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Applying Ecology: Graduate Lucie Ciccone

Lucie Ciccone, a fall 2022 graduate, reflects on studying zoology and ecology during a pandemic.

Lucie Ciccone near a stream

Lucie Ciccone always had a dream of working in the natural world around her. It wasn’t until finding the zoology major in the College of Sciences that she realized her dream could become a reality. The Durham native graduated in December 2022 with a degree in zoology and a minor in applied ecology.

Ciccone’s passion for animals and desire to work outside led her to explore different degree options as a freshman. While biology was appealing, she wanted to specialize more in animals, and zoology offered that opportunity. However, she discovered that she wanted to learn not only about animals in isolation, but also how they interact with their environment.

a young woman squatting on top of a mountain peak.

“I like working with animals, but I want to know what they’re doing, how they’re interacting with plants, how they are distributed in the landscape and how they respond to environmental change. That drew me to ecology,” Ciccone says, “I would like whatever I end up doing to have some kind of applied relevance. I’ve realized that I don’t want to do purely academic research. There are a lot of practical implications and applications of ecological knowledge that I’d like to be a part of.”

Practical application is exactly what Ciccone found as she started working in Elsa Youngsteadt’s Urban Ecology Lab studying ants — a taxonomic group she never expected to work so closely with. NC State gives undergraduate applied ecology students the opportunity to complete an independent project, one of several ways the department provides hands-on experience that stretches beyond the classroom.  

Ciccone also never expected to add climbing experience to her resume. “The most fun part of this project is that Michelle Kirchner, who’s the graduate student I’m working under, is mainly focused on ants that live in the tops of trees, so the field data collection requires reaching the tops of trees.”

In addition to climbing and using a slingshot to set up ant baits in the tops of trees, another of Ciccone’s favorite undergraduate memories happened outside of her primary departments. She says that one of the reasons she loves her degree and minor is because she gets to take such a wide variety of classes, her favorite being ornithology. Offered through the Department of Applied Ecology, the course helped her apply what she was learning in other classes. Under Ted Simons, students had the opportunity to go on a two-day field trip to the Outer Banks to look at migrating and overwintering waterfowl. Today, Ciccone finds herself with a deeper knowledge of birds and is a member of a local bird club. 

Ciccone says that if she could offer one piece of advice to other students, it would be to get involved in things that interest them, like a bird club. She says that, like other students, she too experienced a strong feeling of disconnection during the online semesters of COVID-19. If she could do it again, Ciccone says, “I might not take as many classes and instead, spend more time trying to find people who enjoyed doing the same things as me. It would’ve been really cool to find groups that were going on trips or spending more time doing art.”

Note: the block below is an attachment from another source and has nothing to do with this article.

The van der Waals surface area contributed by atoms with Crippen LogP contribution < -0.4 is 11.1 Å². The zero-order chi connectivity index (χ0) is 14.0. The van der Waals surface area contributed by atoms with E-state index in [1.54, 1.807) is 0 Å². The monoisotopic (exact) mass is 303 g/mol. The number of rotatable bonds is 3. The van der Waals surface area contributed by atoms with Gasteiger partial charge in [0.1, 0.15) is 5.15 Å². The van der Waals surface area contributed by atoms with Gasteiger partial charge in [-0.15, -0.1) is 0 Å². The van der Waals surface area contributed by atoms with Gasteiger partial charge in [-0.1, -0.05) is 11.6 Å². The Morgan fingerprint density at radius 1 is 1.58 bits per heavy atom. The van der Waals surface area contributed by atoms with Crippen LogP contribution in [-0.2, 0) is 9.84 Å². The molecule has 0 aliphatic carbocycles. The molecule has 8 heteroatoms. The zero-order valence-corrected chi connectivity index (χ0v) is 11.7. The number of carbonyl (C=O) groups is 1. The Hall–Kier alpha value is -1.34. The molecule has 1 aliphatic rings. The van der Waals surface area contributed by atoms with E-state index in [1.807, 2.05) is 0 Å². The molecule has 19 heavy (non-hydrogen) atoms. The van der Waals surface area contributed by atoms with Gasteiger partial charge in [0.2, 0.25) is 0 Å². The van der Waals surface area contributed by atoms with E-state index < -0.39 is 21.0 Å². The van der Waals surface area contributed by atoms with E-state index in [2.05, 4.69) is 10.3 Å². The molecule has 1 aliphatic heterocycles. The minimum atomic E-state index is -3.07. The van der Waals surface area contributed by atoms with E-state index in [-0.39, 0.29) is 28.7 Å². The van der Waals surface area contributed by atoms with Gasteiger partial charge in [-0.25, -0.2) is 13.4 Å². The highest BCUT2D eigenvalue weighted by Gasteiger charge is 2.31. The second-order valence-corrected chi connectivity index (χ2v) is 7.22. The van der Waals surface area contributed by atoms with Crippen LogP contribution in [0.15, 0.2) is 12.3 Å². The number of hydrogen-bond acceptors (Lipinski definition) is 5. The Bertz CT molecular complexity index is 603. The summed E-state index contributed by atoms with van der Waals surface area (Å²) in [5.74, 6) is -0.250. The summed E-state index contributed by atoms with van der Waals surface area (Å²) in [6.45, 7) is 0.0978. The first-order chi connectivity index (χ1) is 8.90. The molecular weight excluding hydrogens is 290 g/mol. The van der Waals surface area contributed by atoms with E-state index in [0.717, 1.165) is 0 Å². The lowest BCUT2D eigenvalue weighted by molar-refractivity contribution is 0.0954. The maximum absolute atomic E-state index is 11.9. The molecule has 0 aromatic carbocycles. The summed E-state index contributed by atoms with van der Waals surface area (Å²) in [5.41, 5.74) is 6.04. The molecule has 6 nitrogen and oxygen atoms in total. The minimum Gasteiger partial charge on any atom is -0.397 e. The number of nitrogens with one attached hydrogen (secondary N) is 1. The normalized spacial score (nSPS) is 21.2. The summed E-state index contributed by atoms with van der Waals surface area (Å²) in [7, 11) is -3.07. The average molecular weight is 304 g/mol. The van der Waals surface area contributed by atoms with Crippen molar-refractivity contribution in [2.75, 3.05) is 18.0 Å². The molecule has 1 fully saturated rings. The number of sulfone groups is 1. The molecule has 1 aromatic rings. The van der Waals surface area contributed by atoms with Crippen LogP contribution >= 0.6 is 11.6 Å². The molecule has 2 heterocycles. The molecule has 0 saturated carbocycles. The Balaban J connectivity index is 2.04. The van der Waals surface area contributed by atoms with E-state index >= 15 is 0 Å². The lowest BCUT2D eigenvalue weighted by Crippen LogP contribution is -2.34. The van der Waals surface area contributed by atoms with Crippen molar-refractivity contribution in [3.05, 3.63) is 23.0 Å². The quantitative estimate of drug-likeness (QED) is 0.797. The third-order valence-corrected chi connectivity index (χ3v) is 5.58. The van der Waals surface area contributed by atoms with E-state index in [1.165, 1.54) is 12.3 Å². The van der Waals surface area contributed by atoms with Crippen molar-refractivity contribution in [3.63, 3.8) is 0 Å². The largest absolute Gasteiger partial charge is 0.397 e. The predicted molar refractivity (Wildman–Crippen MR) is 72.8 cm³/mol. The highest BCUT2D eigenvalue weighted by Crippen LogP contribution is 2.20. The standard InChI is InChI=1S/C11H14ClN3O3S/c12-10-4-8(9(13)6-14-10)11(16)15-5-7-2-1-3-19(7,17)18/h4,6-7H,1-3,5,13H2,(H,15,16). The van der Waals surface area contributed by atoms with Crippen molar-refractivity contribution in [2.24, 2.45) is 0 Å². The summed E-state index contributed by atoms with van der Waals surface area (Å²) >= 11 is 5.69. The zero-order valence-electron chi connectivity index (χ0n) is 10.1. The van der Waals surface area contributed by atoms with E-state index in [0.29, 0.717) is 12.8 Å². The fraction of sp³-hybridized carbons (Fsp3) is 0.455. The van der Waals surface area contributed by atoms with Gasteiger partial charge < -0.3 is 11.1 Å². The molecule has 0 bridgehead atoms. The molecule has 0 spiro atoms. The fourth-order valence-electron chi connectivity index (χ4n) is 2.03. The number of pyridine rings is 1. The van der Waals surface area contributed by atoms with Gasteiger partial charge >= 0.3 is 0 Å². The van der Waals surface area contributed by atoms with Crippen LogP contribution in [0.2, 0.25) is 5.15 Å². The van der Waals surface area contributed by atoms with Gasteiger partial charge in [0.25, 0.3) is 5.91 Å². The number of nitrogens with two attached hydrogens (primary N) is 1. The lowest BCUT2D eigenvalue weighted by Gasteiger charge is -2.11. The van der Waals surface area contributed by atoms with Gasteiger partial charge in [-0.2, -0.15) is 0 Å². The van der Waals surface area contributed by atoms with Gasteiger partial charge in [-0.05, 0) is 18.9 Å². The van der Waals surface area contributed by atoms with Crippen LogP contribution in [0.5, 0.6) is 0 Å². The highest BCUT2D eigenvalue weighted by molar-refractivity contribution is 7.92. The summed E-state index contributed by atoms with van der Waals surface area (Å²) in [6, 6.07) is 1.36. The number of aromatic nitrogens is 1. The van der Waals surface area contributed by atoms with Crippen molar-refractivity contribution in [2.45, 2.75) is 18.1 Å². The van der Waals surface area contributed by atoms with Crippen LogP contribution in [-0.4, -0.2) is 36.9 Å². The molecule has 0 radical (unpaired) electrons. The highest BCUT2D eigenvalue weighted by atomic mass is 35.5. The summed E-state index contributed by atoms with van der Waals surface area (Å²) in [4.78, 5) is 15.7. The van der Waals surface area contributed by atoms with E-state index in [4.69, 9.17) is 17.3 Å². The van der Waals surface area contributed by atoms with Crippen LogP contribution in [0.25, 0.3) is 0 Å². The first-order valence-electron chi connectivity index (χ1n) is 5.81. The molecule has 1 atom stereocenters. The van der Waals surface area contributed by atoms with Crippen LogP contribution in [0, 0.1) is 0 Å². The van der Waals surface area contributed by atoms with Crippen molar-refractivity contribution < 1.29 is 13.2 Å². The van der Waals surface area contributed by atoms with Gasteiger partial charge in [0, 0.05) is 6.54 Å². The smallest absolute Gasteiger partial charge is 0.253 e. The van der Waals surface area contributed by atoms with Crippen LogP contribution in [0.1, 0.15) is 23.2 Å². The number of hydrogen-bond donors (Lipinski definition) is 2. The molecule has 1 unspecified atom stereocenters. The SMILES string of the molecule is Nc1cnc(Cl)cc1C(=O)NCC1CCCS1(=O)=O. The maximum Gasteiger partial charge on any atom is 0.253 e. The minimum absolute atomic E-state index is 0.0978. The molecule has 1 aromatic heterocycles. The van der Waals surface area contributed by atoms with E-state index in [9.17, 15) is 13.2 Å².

Ciccone was a second-semester freshman when she and other students were sent home in March 2020 and therefore missed almost a year’s worth of socializing and connecting with peers outside of Zoom. 

While she wishes she’d found some of them sooner, Ciccone is grateful for several communities she is a part of across campus, including the Leopold Wildlife Club, The Caldwell Fellows program and the Scholars program on campus. 

Following graduation, Ciccone reflects on what she learned during her time at NC State and how her degree prepared her for this next chapter. One of the most beneficial aspects of her classes has been the networking opportunities between students and professionals, she says.  

“I had a very murky idea of how research and fieldwork exist outside of academia. If I wanted to do these things, I thought I needed to stay in the university system, but there are all of these partnerships that academic researchers do with other agencies.” Meeting people that work in the specific areas she is interested in has opened her eyes to the intersections of ecology, zoology and human health. 

Ciccone plans to work as a seasonal technician doing fieldwork with a federal or state agency. She is also interested in working with a conservation organization or the U.S. Fish and Wildlife Service to help with wildlife monitoring. 

Ciccone is proud of her accomplishments as she looks back over her three and a half years as an undergraduate student at NC State. Going to school during a pandemic created obstacles she never thought she would face, but it also gave her the opportunity to grow in ways she never expected.